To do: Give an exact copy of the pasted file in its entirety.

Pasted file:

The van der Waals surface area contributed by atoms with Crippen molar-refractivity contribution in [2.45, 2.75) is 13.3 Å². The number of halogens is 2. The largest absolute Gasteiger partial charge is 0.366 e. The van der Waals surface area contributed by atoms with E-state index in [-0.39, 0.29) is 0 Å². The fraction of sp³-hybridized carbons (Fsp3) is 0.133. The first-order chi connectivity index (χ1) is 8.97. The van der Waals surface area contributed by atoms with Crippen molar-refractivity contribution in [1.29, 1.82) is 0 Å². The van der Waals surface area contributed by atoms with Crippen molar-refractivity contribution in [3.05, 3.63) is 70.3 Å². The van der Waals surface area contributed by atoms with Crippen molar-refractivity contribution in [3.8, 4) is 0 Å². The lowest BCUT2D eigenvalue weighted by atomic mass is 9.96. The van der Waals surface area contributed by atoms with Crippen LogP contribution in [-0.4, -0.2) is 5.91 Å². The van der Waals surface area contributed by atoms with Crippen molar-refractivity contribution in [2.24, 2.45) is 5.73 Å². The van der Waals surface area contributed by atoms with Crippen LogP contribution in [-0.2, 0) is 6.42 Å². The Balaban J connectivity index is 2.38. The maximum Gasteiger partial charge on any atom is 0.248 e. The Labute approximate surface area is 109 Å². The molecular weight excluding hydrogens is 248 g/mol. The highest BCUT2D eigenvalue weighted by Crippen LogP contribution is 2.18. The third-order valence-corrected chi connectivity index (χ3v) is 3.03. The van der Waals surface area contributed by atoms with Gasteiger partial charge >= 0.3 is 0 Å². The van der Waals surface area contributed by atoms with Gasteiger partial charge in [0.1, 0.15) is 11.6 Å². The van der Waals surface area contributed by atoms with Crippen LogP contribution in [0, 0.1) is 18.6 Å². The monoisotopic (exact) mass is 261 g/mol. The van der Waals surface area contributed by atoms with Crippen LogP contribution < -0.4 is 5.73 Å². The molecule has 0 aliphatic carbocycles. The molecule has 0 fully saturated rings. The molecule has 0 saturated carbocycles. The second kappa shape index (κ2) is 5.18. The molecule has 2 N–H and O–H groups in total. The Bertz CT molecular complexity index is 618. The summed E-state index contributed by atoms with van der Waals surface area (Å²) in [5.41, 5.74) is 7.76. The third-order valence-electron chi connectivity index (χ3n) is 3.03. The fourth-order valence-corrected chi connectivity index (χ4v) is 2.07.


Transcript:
The van der Waals surface area contributed by atoms with Crippen molar-refractivity contribution in [2.45, 2.75) is 13.3 Å². The number of halogens is 2. The largest absolute Gasteiger partial charge is 0.366 e. The van der Waals surface area contributed by atoms with E-state index in [-0.39, 0.29) is 0 Å². The fraction of sp³-hybridized carbons (Fsp3) is 0.133. The first-order chi connectivity index (χ1) is 8.97. The van der Waals surface area contributed by atoms with Crippen molar-refractivity contribution in [1.29, 1.82) is 0 Å². The van der Waals surface area contributed by atoms with Crippen molar-refractivity contribution in [3.05, 3.63) is 70.3 Å². The van der Waals surface area contributed by atoms with Crippen molar-refractivity contribution in [3.8, 4) is 0 Å². The lowest BCUT2D eigenvalue weighted by atomic mass is 9.96. The van der Waals surface area contributed by atoms with Crippen LogP contribution in [-0.4, -0.2) is 5.91 Å². The van der Waals surface area contributed by atoms with Crippen molar-refractivity contribution in [2.24, 2.45) is 5.73 Å². The van der Waals surface area contributed by atoms with Crippen LogP contribution in [-0.2, 0) is 6.42 Å². The Balaban J connectivity index is 2.38. The maximum Gasteiger partial charge on any atom is 0.248 e. The Labute approximate surface area is 109 Å². The molecular weight excluding hydrogens is 248 g/mol. The highest BCUT2D eigenvalue weighted by Crippen LogP contribution is 2.18. The third-order valence-corrected chi connectivity index (χ3v) is 3.03. The van der Waals surface area contributed by atoms with Gasteiger partial charge >= 0.3 is 0 Å². The van der Waals surface area contributed by atoms with Gasteiger partial charge in [0.1, 0.15) is 11.6 Å². The van der Waals surface area contributed by atoms with Crippen LogP contribution in [0, 0.1) is 18.6 Å². The monoisotopic (exact) mass is 261 g/mol. The van der Waals surface area contributed by atoms with Crippen LogP contribution < -0.4 is 5.73 Å². The molecule has 0 aliphatic carbocycles. The molecule has 0 fully saturated rings. The molecule has 0 saturated carbocycles. The second kappa shape index (κ2) is 5.18. The molecule has 2 N–H and O–H groups in total. The Bertz CT molecular complexity index is 618. The summed E-state index contributed by atoms with van der Waals surface area (Å²) in [5.41, 5.74) is 7.76. The third-order valence-electron chi connectivity index (χ3n) is 3.03. The fourth-order valence-corrected chi connectivity index (χ4v) is 2.07.